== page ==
Speaking outside its Electronics Research Lab in Palo Alto, California, Volkswagen chairman Dr. Martin Winterkorn reconfirmed the automaker's commitment to bring electric vehicles to market in 2013, beginning with the eGolf compact and eUp! city car.
Drawing a faint parallel to the original Beetle, Winterkorn told the assembled media that "Volkswagen is working on the electric car for everyone." And one of the first electrified V-Dubs will be its bread-and-butter Golf hatchback.
"The automotive industry is reinventing itself," Winterkorn continued, "and Volkswagen will be the first automaker to mass produce the electric car for everyone." VW believes that electric vehicles are the next great revolution in the automobile, and in order to achieve its goal of becoming the world's top automaker by 2018, it believes it has to dominate the EV segment.
In addition to bringing two EVs to market in the next three years, the Touareg Hybrid (shown above) is being produced, with the hybrid Golf and Jetta due later that year and the hybrid Passat following in 2012. All of which VW considers to be interim products.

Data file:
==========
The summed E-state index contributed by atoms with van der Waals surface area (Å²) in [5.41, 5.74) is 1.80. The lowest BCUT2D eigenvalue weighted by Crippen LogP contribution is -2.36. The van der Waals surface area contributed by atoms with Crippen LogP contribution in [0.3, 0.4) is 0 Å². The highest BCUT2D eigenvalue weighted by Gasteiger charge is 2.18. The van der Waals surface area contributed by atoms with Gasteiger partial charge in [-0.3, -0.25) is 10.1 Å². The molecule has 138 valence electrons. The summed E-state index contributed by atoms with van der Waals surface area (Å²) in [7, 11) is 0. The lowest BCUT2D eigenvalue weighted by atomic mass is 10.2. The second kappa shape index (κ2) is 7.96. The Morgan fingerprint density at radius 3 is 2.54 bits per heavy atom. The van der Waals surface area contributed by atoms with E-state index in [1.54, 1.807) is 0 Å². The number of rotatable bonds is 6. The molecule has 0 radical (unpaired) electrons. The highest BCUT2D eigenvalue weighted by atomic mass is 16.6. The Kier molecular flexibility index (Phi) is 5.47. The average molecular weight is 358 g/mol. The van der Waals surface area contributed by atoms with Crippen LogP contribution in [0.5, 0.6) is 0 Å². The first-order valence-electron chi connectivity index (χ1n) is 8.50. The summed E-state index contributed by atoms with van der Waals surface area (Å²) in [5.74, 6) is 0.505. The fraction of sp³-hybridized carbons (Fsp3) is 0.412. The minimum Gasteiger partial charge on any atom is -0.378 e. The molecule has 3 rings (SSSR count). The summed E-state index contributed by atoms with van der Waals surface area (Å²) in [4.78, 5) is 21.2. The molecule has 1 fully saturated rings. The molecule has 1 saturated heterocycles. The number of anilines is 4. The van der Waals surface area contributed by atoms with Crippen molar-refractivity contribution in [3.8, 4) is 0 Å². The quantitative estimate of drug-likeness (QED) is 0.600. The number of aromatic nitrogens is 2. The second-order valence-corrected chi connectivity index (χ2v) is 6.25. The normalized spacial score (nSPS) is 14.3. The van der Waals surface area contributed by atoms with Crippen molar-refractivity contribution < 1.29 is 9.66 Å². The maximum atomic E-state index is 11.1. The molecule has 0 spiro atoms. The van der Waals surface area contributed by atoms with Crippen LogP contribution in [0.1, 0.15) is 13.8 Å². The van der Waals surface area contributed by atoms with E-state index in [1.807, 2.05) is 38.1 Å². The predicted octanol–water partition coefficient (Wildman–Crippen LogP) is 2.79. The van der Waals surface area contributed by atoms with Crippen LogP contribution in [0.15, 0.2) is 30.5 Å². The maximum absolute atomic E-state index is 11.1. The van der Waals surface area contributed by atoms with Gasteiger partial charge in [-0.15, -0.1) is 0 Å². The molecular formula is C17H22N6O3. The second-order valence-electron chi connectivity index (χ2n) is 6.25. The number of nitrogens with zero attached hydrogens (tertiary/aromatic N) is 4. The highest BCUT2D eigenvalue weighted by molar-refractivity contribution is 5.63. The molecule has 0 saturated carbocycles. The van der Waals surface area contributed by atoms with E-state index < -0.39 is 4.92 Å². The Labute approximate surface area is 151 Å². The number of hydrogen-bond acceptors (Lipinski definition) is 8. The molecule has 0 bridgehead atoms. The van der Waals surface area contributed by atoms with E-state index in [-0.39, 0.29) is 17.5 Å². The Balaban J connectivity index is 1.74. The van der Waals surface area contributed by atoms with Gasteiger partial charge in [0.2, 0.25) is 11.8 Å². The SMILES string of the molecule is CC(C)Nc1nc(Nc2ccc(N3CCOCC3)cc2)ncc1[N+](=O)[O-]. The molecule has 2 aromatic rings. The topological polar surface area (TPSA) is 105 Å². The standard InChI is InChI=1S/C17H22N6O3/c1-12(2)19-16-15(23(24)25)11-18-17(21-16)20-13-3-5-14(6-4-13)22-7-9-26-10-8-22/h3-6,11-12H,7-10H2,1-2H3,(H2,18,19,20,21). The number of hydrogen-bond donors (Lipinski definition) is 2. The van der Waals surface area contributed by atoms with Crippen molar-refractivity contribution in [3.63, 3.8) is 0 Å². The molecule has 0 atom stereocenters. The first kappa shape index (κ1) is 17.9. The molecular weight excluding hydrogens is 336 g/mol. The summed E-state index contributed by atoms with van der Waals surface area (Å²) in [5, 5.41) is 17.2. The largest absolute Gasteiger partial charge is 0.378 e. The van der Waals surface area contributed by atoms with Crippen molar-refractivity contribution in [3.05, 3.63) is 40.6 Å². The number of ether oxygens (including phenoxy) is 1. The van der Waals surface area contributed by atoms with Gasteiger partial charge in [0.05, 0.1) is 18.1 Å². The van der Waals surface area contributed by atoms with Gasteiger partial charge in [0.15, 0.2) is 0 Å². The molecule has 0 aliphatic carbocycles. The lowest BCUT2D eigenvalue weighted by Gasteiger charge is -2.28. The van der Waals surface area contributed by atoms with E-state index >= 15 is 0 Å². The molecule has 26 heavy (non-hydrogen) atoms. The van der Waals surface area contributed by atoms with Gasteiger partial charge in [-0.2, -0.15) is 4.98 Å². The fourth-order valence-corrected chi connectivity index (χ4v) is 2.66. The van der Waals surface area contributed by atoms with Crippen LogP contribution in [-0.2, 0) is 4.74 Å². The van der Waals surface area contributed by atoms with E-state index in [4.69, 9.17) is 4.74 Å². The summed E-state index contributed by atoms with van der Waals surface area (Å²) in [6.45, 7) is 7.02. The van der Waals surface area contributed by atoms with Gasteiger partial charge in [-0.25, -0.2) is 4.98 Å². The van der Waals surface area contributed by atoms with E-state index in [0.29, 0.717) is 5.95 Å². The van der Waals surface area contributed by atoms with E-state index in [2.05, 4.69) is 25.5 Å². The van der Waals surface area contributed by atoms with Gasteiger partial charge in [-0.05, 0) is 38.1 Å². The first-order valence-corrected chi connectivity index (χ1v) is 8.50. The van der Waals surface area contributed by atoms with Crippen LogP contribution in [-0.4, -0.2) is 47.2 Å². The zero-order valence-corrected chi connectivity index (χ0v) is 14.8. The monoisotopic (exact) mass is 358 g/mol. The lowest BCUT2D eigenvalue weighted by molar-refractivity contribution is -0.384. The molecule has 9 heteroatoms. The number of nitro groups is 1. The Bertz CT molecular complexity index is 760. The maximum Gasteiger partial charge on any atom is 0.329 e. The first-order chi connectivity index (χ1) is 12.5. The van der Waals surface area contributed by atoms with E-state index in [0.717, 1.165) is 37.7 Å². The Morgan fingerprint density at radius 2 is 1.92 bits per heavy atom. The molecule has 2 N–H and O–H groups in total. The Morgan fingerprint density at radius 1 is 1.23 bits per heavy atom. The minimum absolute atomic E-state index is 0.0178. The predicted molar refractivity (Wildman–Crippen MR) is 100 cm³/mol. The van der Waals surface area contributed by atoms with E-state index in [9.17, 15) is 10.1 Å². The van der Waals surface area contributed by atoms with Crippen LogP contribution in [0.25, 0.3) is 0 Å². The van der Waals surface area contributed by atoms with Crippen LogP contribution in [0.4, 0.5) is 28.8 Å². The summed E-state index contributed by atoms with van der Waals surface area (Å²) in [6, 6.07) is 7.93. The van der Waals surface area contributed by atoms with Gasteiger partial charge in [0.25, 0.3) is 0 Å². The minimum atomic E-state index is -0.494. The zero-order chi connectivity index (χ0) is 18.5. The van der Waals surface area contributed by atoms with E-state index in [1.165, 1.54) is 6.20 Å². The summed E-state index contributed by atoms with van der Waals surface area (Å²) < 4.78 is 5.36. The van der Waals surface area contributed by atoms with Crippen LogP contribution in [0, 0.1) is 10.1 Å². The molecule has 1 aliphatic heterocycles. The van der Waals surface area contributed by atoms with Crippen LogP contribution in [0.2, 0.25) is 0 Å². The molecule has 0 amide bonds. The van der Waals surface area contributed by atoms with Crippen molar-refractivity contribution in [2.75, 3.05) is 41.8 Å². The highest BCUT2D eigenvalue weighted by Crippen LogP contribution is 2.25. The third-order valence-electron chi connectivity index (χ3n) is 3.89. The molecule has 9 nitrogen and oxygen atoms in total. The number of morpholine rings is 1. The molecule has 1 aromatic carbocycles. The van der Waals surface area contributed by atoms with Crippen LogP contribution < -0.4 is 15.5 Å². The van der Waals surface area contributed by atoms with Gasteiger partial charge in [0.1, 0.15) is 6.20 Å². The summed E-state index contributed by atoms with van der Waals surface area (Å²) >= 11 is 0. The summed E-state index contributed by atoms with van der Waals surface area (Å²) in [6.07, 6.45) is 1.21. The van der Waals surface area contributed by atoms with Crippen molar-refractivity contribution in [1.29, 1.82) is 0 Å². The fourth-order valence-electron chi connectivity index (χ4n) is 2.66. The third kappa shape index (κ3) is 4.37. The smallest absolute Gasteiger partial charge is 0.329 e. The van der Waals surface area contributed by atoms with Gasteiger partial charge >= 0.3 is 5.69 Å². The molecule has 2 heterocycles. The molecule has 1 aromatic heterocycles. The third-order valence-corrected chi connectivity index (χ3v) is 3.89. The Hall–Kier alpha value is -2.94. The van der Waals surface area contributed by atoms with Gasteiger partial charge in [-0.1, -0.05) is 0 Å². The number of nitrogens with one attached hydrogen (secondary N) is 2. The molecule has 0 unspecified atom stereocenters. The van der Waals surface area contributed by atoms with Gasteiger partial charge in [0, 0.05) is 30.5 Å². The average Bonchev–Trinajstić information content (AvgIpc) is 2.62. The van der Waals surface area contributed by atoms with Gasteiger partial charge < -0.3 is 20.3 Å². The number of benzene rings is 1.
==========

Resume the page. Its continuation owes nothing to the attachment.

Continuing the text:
Although current battery technology has limited the eGolf to a 100-mile range when fitted with a 26.5 kWh battery pack, Winterkorn asserts that "Our customers are not willing to compromise. They expect the same thing from a standard [internal-combustion engine] Golf as they would from an electric Golf." But until its partnerships with Samsung, Toshiba and other battery manufacturers pan out and develop lighter, smaller, less expensive and higher capacity batteries, they'll have their work cut out for them.
When asked what VW plans to do about vehicle weight, Winterkorn rattled off a litany of advanced materials – from carbon fiber to magnesium – and told Autoblog that the next generation of Volkswagen products will undergo a weight loss program.
[Image: Sean Gallup/Getty]